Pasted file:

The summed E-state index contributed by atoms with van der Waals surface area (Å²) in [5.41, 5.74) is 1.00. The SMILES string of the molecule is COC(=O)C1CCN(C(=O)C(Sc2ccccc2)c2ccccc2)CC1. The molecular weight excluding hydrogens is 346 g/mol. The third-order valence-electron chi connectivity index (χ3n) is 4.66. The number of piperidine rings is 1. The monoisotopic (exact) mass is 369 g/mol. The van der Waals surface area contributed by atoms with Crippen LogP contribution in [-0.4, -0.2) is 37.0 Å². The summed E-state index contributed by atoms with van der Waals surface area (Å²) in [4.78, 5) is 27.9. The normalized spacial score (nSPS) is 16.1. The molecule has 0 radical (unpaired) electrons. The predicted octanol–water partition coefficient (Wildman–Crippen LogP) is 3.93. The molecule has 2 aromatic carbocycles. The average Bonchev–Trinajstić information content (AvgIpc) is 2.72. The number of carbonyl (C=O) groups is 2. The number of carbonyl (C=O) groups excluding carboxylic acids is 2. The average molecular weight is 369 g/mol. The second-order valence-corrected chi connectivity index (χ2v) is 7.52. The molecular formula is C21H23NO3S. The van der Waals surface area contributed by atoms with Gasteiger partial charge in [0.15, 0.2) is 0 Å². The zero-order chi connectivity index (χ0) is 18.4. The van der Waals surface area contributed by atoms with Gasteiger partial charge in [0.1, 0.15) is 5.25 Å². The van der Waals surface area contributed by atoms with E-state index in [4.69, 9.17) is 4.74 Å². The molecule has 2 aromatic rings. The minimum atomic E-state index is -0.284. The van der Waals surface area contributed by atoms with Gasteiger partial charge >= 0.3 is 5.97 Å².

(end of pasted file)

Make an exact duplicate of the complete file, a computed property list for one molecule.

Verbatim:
The summed E-state index contributed by atoms with van der Waals surface area (Å²) in [5.41, 5.74) is 1.00. The SMILES string of the molecule is COC(=O)C1CCN(C(=O)C(Sc2ccccc2)c2ccccc2)CC1. The molecular weight excluding hydrogens is 346 g/mol. The third-order valence-electron chi connectivity index (χ3n) is 4.66. The number of piperidine rings is 1. The monoisotopic (exact) mass is 369 g/mol. The van der Waals surface area contributed by atoms with Crippen LogP contribution in [-0.4, -0.2) is 37.0 Å². The summed E-state index contributed by atoms with van der Waals surface area (Å²) in [4.78, 5) is 27.9. The normalized spacial score (nSPS) is 16.1. The molecule has 0 radical (unpaired) electrons. The predicted octanol–water partition coefficient (Wildman–Crippen LogP) is 3.93. The molecule has 2 aromatic carbocycles. The average Bonchev–Trinajstić information content (AvgIpc) is 2.72. The number of carbonyl (C=O) groups is 2. The number of carbonyl (C=O) groups excluding carboxylic acids is 2. The average molecular weight is 369 g/mol. The second-order valence-corrected chi connectivity index (χ2v) is 7.52. The molecular formula is C21H23NO3S. The van der Waals surface area contributed by atoms with Gasteiger partial charge in [0.15, 0.2) is 0 Å². The zero-order chi connectivity index (χ0) is 18.4. The van der Waals surface area contributed by atoms with Gasteiger partial charge in [0.1, 0.15) is 5.25 Å². The van der Waals surface area contributed by atoms with E-state index in [4.69, 9.17) is 4.74 Å². The molecule has 2 aromatic rings. The minimum atomic E-state index is -0.284. The van der Waals surface area contributed by atoms with Gasteiger partial charge >= 0.3 is 5.97 Å².